The other interesting person I met was a man with a just as interesting name, ‘Vonk’ Cordier who is very involved with the youth league in Louis Trichardt. He co-ordinates all sorts of functions together with the church in order to keep the youth from engaging in otherwise unsavoury habits, a much needed function in today’s society.
Then came a walk through town to the CNA to buy new pens and other items needed and obviously to chat with the local community along the way. Nearly everyone I passed had seen my dramatic entrance into Louis Trichardt and so everyone I passed in the street came up to me and shook my hand saying hello and so I got into a number of conversations about the child rape situation. Once again everyone I spoke to supports the notion of a severe punishment system and the removal of child rapists from our society permanently.
At 5pm Jerry Cloete, the Louis Trichardt Round Table Chairman arrived to take me to his house where I spent the evening. Soon a group of the Round Tablers arrived and we indulged in a few cold frosties and then set off for the ‘mountain’. Now this ‘mountain’ became quite an issue with me during the day and at one stage I was concerned that I had perhaps taken a wrong road somewhere and had already arrived in Cape Town where I am only supposed to be in about 5 months. Everyone I spoke to kept referring to ‘The Mountain’ and even when Jerry called to make arrangements to meet me and during other calls to check how things were going, he kept telling me that he was ‘on the mountain’, but I later learnt that the ‘mountain’ is in fact the mountain which I will have to pass over when leaving Louis Trichardt on my way to Musina tomorrow. After Jerry’s good wife Karien arrived home and a good few frosties had been consumed we headed for, yes you guesed, ‘the mountain’ where we met up with a few other Tablers at The Mountain Inn and enjoyed a really magic evening.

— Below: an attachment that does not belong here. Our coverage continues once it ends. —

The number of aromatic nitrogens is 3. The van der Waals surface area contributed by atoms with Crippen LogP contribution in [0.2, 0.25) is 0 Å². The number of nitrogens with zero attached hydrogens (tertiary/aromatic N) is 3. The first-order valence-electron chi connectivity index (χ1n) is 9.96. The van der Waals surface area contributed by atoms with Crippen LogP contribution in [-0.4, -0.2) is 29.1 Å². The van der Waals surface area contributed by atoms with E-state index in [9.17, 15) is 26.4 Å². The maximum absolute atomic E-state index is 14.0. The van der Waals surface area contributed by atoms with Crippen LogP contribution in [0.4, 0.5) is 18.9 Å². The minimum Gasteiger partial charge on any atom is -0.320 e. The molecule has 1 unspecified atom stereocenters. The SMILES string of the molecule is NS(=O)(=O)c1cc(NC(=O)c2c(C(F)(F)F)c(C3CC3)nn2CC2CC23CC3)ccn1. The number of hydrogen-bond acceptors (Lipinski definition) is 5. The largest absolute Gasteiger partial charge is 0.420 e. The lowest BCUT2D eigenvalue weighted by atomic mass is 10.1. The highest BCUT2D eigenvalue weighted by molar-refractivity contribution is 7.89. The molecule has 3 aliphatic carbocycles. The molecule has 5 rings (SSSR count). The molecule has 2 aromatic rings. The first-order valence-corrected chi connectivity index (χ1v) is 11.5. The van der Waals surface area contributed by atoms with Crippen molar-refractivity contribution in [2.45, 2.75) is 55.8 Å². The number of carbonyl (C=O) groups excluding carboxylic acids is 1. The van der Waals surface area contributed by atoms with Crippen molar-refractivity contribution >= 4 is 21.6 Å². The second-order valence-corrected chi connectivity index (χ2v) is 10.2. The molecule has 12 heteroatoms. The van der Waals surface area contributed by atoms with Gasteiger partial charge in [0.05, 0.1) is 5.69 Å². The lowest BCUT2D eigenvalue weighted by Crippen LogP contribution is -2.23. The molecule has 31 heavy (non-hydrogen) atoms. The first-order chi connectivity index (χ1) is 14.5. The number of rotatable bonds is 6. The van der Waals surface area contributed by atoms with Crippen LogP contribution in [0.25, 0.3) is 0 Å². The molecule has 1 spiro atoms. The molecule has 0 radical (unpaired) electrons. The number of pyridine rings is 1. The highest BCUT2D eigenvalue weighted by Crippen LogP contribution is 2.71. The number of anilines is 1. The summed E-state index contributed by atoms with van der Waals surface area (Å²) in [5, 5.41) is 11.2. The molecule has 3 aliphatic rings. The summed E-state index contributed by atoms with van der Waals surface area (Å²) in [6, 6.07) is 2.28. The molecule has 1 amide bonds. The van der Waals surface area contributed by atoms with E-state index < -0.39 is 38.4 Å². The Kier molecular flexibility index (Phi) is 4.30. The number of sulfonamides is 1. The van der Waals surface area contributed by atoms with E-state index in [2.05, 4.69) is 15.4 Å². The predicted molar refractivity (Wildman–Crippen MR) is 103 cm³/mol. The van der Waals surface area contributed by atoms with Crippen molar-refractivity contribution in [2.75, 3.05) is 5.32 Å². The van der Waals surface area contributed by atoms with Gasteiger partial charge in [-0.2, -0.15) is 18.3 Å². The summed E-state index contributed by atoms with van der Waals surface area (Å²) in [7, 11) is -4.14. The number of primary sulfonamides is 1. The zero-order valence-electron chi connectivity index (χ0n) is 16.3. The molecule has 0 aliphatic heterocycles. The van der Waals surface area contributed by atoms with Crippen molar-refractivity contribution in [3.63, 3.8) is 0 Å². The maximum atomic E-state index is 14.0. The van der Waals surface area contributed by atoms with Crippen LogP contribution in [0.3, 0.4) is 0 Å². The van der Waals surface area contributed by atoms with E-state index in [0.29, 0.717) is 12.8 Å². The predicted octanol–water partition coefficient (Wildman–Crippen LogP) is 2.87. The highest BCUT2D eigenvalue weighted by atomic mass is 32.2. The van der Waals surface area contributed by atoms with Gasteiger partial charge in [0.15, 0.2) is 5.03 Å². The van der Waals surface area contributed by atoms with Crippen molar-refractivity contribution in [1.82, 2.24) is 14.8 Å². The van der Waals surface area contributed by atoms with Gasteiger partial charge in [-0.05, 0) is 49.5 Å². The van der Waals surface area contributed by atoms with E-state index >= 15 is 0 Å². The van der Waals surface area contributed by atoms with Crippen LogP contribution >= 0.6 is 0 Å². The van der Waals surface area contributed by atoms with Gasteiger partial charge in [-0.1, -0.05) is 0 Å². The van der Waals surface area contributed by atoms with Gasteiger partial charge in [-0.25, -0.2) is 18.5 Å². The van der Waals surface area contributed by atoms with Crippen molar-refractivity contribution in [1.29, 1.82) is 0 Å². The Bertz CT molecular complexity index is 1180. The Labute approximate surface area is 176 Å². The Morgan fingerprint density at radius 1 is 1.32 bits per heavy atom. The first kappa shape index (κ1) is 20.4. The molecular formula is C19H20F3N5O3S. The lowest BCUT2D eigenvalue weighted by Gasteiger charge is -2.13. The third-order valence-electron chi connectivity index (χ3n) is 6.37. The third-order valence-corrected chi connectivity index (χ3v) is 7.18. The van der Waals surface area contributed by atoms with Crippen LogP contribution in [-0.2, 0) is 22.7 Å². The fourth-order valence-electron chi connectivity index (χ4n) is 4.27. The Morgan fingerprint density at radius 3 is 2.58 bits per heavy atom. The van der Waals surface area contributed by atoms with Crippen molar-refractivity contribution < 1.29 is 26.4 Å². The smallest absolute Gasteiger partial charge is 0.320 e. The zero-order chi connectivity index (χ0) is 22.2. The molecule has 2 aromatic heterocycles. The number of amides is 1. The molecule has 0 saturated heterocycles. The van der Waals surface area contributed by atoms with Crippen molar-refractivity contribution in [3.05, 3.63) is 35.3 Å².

And so ended my day in Louis Trichardt, I’m sure you have guessed that by the time we left The Mountain Inn, the ‘day’ actually ended early this morning (Thursday 17th). So now it’s time to say goodbye until tomorrow or rather later today. So to Jerry and Karien and all the other Tablers in Louis Trichardt, who made my stay in their town such a pleasant one, a great big thank you from Buddy and me and a special thank you to the Tablers for their generous contribution to my fuel fund which after being depleted by traffic cop Reytenbach in Hazyview would have suffered a major blow, so thank you it is truly appreciated.
So good night, God bless.
Buddy and Me (Steve Heath)